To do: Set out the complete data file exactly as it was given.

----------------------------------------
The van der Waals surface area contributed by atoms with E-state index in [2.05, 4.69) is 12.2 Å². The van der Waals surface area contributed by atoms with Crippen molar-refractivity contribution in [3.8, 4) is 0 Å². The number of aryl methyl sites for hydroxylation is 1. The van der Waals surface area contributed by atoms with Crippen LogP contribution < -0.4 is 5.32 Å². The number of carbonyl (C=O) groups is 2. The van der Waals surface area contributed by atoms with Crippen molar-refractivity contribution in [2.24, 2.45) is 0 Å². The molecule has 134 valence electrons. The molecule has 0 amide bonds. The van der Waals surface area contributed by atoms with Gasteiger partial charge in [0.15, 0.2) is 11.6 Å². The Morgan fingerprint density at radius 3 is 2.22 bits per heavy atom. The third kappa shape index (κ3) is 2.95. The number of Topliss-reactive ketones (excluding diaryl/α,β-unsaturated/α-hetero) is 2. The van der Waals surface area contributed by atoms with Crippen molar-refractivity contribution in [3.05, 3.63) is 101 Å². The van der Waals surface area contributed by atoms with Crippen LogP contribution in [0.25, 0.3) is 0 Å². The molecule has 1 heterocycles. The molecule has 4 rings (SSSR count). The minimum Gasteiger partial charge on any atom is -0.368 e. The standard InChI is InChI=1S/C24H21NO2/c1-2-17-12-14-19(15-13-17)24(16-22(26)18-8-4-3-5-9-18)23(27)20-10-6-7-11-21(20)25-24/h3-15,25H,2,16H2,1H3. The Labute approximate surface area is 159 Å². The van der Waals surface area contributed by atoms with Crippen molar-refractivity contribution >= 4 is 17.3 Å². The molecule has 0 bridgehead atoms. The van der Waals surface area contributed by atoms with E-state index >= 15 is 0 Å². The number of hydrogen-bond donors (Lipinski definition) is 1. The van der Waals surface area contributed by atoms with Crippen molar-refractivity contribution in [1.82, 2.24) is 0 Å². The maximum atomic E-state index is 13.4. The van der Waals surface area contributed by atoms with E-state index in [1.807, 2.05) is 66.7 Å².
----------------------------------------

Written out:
The van der Waals surface area contributed by atoms with E-state index in [2.05, 4.69) is 12.2 Å². The van der Waals surface area contributed by atoms with Crippen molar-refractivity contribution in [3.8, 4) is 0 Å². The number of aryl methyl sites for hydroxylation is 1. The van der Waals surface area contributed by atoms with Crippen LogP contribution < -0.4 is 5.32 Å². The number of carbonyl (C=O) groups is 2. The van der Waals surface area contributed by atoms with Crippen molar-refractivity contribution in [2.24, 2.45) is 0 Å². The molecule has 134 valence electrons. The molecule has 0 amide bonds. The van der Waals surface area contributed by atoms with Gasteiger partial charge in [0.15, 0.2) is 11.6 Å². The Morgan fingerprint density at radius 3 is 2.22 bits per heavy atom. The third kappa shape index (κ3) is 2.95. The number of Topliss-reactive ketones (excluding diaryl/α,β-unsaturated/α-hetero) is 2. The van der Waals surface area contributed by atoms with Crippen molar-refractivity contribution in [3.05, 3.63) is 101 Å². The van der Waals surface area contributed by atoms with Crippen LogP contribution in [0.25, 0.3) is 0 Å². The molecule has 1 heterocycles. The molecule has 4 rings (SSSR count). The minimum Gasteiger partial charge on any atom is -0.368 e. The standard InChI is InChI=1S/C24H21NO2/c1-2-17-12-14-19(15-13-17)24(16-22(26)18-8-4-3-5-9-18)23(27)20-10-6-7-11-21(20)25-24/h3-15,25H,2,16H2,1H3. The Labute approximate surface area is 159 Å². The van der Waals surface area contributed by atoms with Crippen molar-refractivity contribution >= 4 is 17.3 Å². The molecule has 0 bridgehead atoms. The van der Waals surface area contributed by atoms with E-state index >= 15 is 0 Å². The number of hydrogen-bond donors (Lipinski definition) is 1. The van der Waals surface area contributed by atoms with Crippen molar-refractivity contribution in [1.82, 2.24) is 0 Å². The maximum atomic E-state index is 13.4. The van der Waals surface area contributed by atoms with E-state index in [1.807, 2.05) is 66.7 Å².